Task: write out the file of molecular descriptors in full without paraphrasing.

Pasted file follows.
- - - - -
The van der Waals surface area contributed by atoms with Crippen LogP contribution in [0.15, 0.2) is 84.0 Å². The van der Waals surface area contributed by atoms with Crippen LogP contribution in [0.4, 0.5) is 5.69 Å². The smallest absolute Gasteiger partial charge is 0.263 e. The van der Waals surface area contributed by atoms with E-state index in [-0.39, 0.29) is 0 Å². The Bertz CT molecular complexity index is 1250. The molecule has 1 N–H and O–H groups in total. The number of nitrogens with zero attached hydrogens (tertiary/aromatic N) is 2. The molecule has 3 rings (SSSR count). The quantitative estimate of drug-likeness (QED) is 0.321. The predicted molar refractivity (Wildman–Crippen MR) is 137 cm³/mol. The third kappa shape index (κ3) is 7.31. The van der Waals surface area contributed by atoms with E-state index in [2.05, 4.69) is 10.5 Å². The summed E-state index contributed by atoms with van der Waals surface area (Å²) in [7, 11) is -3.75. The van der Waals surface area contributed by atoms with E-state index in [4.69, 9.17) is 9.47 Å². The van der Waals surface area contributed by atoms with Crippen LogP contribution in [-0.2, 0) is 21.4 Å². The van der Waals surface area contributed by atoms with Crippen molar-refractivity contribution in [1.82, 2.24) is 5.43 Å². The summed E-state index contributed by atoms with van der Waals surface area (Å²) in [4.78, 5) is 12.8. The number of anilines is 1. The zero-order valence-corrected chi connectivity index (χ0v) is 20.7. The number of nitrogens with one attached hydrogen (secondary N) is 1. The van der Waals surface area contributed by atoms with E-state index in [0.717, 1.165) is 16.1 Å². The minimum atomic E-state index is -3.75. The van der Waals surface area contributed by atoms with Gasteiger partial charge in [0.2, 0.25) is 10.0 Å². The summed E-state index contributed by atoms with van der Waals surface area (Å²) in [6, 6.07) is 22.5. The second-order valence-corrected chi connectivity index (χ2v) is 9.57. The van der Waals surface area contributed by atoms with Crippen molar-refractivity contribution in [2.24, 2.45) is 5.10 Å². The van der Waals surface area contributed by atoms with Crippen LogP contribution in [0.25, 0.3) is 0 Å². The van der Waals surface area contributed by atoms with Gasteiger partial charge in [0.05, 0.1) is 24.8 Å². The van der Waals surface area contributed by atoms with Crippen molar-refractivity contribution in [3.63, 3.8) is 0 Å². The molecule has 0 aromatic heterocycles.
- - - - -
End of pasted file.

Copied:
The van der Waals surface area contributed by atoms with Crippen LogP contribution in [0.15, 0.2) is 84.0 Å². The van der Waals surface area contributed by atoms with Crippen LogP contribution in [0.4, 0.5) is 5.69 Å². The smallest absolute Gasteiger partial charge is 0.263 e. The van der Waals surface area contributed by atoms with E-state index in [-0.39, 0.29) is 0 Å². The Bertz CT molecular complexity index is 1250. The molecule has 1 N–H and O–H groups in total. The number of nitrogens with zero attached hydrogens (tertiary/aromatic N) is 2. The molecule has 3 rings (SSSR count). The quantitative estimate of drug-likeness (QED) is 0.321. The predicted molar refractivity (Wildman–Crippen MR) is 137 cm³/mol. The third kappa shape index (κ3) is 7.31. The van der Waals surface area contributed by atoms with E-state index in [2.05, 4.69) is 10.5 Å². The summed E-state index contributed by atoms with van der Waals surface area (Å²) in [7, 11) is -3.75. The van der Waals surface area contributed by atoms with E-state index in [4.69, 9.17) is 9.47 Å². The van der Waals surface area contributed by atoms with Crippen LogP contribution in [-0.2, 0) is 21.4 Å². The van der Waals surface area contributed by atoms with Crippen molar-refractivity contribution in [1.82, 2.24) is 5.43 Å². The summed E-state index contributed by atoms with van der Waals surface area (Å²) in [4.78, 5) is 12.8. The number of anilines is 1. The zero-order valence-corrected chi connectivity index (χ0v) is 20.7. The number of nitrogens with one attached hydrogen (secondary N) is 1. The van der Waals surface area contributed by atoms with E-state index in [0.717, 1.165) is 16.1 Å². The minimum atomic E-state index is -3.75. The van der Waals surface area contributed by atoms with Gasteiger partial charge in [0.2, 0.25) is 10.0 Å². The summed E-state index contributed by atoms with van der Waals surface area (Å²) in [6, 6.07) is 22.5. The second-order valence-corrected chi connectivity index (χ2v) is 9.57. The van der Waals surface area contributed by atoms with Crippen molar-refractivity contribution in [2.24, 2.45) is 5.10 Å². The van der Waals surface area contributed by atoms with Crippen LogP contribution in [0.25, 0.3) is 0 Å². The van der Waals surface area contributed by atoms with Gasteiger partial charge in [0.05, 0.1) is 24.8 Å². The van der Waals surface area contributed by atoms with Crippen molar-refractivity contribution in [3.63, 3.8) is 0 Å². The molecule has 0 aromatic heterocycles.